The Jan De Nul Group has installed two gravity-based foundations in the Danish waters of the Baltic Sea. Built in Ostend, the foundations were designed entirely by Jan De Nul, based on their client’s basic design. PES wanted to learn more about this ground-breaking wind farm.
By 2021, the 600MW Kriegers Flak Offshore Wind Farm in the Danish waters of the Baltic Sea, will generate enough electricity to power up to 600,000 homes. Transmission grid operators, Danish Energinet and German 50 Hertz, will connect the Kriegers Flak OWF with the German Baltic 2 OWF, thereby creating the first offshore power grid in the world to combine two offshore wind power installations with the possibility of supplying electricity to either or both, Denmark and Germany.
The power grid part of the project is co-financed by the EU. The Kriegers Flak wind farm consists of two sites, each with its own high voltage substation. The Jan De Nul Group, together with its consortium partner Iemants, were responsible for the foundations supporting both these substations.
The contract to design, build and install these two Gravity Based Substructures (GBSs) was awarded to the consortium during late 2016. Jan De Nul was in charge of the design, construction, installation and ballasting of the concrete GBSs while Iemants designed, fabricated and installed the steel top part where the substation is connected. Once transported and installed, Jan De Nul was also responsible for the foundation ballasting and the installation of the scour protection during the first quarter of 2018.
The Jan De Nul Group had already designed, constructed and installed gravity based structures before, but the size and weight of the Kriegers Flak structures were unprecedented: the GBS of the KFA substation of the Western part of the OWF, with a 200MW capacity) weighs 8,000 tonnes. The GBS of the KFBE substation of the Eastern part, with a 400MW capacity, weighs 10,000 tonnes. The size of both structures made this project even more challenging. Additionally, and for the first time, Jan De Nul designed these hybrid gravity-based foundations entirely in-house.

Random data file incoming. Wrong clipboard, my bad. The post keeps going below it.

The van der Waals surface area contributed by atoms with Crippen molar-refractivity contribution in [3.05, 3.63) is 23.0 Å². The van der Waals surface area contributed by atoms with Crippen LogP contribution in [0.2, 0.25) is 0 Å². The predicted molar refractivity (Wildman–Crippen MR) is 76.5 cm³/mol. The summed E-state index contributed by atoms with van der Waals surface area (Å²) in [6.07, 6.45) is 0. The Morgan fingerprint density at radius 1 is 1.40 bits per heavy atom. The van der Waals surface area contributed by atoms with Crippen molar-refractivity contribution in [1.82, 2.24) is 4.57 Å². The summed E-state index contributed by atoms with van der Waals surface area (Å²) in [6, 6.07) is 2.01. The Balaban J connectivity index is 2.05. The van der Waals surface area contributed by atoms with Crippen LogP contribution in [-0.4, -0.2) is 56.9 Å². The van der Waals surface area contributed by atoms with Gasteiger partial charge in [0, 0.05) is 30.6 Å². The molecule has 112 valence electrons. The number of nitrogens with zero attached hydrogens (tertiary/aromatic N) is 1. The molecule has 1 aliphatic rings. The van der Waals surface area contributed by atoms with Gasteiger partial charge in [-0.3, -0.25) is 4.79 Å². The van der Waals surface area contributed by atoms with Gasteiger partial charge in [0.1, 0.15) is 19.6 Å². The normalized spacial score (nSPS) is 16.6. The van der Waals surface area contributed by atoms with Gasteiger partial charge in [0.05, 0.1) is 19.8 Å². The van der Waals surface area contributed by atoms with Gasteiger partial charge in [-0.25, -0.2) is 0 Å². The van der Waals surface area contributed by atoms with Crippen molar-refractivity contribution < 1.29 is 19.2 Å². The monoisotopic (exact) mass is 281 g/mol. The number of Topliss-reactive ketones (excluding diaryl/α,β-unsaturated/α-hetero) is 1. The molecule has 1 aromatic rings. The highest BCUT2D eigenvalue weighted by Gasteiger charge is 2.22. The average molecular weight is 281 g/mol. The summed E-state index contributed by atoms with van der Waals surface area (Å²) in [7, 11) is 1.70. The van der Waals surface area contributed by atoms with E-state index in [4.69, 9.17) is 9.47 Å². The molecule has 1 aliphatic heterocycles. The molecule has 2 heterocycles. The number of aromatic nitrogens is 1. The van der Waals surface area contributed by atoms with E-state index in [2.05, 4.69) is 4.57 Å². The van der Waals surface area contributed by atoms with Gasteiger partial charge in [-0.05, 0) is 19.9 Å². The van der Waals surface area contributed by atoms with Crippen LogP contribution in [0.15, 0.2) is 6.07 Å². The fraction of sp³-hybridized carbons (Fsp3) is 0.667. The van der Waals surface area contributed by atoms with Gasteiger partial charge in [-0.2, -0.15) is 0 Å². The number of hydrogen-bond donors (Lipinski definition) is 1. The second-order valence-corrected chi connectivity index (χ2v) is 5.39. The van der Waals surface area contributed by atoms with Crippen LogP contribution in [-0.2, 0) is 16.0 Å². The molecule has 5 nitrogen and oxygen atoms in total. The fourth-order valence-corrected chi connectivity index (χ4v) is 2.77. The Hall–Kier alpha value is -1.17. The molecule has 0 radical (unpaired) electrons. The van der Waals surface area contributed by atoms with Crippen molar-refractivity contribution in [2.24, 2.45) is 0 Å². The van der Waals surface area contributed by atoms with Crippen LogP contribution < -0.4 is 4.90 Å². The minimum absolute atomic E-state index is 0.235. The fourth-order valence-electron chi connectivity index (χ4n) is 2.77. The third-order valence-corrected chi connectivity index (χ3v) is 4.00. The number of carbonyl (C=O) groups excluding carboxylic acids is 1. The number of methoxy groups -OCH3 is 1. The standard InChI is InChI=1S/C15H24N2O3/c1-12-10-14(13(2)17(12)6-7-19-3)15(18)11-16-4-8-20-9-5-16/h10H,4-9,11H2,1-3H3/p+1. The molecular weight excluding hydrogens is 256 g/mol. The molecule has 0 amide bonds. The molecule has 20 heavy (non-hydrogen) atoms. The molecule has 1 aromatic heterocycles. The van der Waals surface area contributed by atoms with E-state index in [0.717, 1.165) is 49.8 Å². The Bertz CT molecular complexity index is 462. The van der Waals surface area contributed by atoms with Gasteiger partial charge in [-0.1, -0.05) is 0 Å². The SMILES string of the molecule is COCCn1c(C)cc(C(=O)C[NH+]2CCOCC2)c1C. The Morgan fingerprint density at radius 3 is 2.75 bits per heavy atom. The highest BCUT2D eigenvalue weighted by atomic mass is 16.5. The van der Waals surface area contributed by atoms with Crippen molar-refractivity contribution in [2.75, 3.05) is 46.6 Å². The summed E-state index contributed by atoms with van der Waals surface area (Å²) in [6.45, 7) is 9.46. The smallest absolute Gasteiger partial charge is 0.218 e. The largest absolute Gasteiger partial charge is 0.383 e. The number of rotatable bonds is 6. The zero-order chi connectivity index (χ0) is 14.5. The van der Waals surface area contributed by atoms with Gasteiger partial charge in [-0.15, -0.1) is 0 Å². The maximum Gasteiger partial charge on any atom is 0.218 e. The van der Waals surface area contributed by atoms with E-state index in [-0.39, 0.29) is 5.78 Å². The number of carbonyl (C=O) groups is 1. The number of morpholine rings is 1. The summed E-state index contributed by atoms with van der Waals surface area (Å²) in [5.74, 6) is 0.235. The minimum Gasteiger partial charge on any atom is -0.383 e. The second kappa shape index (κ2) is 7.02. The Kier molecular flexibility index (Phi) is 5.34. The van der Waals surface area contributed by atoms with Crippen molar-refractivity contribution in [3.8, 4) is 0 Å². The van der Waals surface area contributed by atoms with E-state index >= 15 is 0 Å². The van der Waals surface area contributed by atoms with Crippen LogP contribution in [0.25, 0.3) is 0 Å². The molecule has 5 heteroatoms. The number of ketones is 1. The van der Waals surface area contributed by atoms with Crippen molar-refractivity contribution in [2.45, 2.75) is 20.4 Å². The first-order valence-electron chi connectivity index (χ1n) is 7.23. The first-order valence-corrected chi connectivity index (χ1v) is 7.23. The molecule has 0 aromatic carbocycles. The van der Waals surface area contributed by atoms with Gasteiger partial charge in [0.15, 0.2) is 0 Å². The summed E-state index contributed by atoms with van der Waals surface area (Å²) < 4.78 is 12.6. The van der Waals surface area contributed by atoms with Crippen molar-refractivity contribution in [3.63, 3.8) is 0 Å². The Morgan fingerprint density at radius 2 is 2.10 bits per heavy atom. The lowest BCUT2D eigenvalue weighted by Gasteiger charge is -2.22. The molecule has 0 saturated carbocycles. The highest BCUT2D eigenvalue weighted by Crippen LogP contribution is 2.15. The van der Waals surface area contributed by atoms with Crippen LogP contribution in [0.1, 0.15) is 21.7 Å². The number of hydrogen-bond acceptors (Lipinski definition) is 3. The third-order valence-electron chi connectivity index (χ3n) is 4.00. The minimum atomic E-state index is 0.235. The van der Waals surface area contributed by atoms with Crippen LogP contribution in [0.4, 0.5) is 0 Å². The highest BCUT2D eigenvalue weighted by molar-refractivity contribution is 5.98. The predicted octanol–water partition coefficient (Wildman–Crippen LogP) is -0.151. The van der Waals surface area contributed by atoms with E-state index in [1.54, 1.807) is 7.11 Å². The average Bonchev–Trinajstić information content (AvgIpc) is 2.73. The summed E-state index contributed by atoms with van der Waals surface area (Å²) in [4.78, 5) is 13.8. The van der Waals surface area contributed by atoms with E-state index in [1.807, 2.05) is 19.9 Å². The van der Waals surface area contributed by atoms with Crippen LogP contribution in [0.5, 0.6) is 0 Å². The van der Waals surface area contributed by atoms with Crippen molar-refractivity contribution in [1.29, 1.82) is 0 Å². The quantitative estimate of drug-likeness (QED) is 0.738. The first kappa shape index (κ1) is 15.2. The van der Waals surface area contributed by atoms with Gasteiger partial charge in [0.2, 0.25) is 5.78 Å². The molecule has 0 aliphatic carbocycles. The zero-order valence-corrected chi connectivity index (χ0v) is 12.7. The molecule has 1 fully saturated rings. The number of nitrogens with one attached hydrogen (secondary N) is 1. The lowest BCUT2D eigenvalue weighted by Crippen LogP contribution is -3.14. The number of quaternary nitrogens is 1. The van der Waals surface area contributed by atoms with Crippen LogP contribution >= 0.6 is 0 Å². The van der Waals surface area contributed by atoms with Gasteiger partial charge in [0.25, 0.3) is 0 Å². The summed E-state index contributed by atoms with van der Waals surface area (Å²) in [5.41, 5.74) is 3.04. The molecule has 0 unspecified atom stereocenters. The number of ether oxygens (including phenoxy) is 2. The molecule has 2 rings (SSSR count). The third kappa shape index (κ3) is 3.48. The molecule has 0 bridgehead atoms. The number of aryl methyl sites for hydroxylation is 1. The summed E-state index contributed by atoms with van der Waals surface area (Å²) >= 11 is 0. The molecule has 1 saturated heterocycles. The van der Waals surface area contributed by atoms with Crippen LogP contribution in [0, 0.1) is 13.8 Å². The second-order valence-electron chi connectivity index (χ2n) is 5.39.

The design, a technical masterpiece
The design is a technical masterpiece. The foundations must be able to withstand the forces of water and wind and, at the same time, carry the weight of the substations. The design is based on a floating installation concept which means that the structures, although each having a significant weight, can still be towed to site.
The largest KFBE substation will also act as an interconnector between the Kriegers Flak wind farm on one side, and the mainland of Denmark and Germany on the other side. On the wind farm side, the design had to accommodate 21 massive J-tubes running through the shafts towards the outside of the caisson. In combination with the lifetime design requirements of the structure and the resulting impact loads, this meant that the reinforcement calculations were a complex challenge that had to be overcome.
All of this resulted in a very complex design process, as it was necessary to consider both the lifetime operation of the GBSs and also the temporary installation position, where both positions have an impact on certain parts of the substructures.
To fully observe the complexity of the design and the importance of the behavior of the structures in floating conditions, during both transport and installation, a 1/24 scaled version of the initial GBS design was fabricated. A number of model tests were completed in the basin of Oceanide in order to determine motion responses, and towline tensions of both GBSs when afloat, and to fine-tune the gravel bed and seabed scour protection designs. These basin tests proved to be extremely useful and allowed Jan De Nul to provide the client and the marine warranty surveyor with a clear proof of concept.
From start to finish, it took less than 6 months to deliver a fully certified structural and geotechnical masterpiece.
Source: Jan De Nul